A petition questioning the constitutionality of Section 5(4) of the Maternity Benefit Act, 1961, was accepted for hearing by the Supreme Court.
The Maternity Benefit Act of 1961’s Section 5(4)
- It specifies that a woman shall be entitled to 12 weeks of maternity leave if she lawfully adopts a child who is under three months old.
- According to the petition, Section 5(4) of the Act is “arbitrary” and “discriminatory” toward adoptive mothers and orphaned infants older than three months.
Amendment to the Maternity Benefit Act of 2017
- For mothers who adopt, there were no particular restrictions in the original 1961 law.
- Section 5 of the previous act was modified by the Maternity Benefit (Amendment) Act of 2017 to permit 26 weeks of paid leave following childbirth, but only for biological mothers.
- A woman who legally adopts a child under the age of three months or who serves as a commissioning mother is entitled to maternity benefits for a period of twelve weeks beginning on the day the child is given to the adopting mother or the commissioning mother, as the case may be, per Section 5(4) of the amended Act.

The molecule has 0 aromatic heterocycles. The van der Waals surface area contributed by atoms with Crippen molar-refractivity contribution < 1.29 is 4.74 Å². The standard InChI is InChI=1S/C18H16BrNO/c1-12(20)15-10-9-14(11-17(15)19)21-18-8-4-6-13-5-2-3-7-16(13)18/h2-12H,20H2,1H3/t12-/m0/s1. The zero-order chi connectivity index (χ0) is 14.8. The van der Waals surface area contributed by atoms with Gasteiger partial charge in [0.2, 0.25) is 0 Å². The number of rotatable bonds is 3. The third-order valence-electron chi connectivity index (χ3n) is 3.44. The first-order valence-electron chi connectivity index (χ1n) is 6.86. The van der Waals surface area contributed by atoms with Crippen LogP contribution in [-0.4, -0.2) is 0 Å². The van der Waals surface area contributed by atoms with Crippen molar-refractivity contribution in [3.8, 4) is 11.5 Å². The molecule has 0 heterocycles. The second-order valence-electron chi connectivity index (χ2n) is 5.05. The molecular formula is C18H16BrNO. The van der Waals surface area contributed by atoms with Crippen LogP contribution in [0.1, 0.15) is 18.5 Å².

- The mother who aspires to have a child through the use of a surrogate mother’s rented womb is known as a “commissioning mother.” The commission mother, however, continues to be the child’s biological mother and is the child’s only legal guardian.
- Work-from-home choice: The bill adds a clause stating that an employer may let a woman work from home.
- Facilities for childcare: The bill adds a clause requiring childcare facilities within a certain radius for every business with 50 or more employees. The woman is permitted four visits to the childcare facility per day. She will also take a break during this.
- educating female workers on their right to maternity leave.
- The unorganized sector is not covered by this.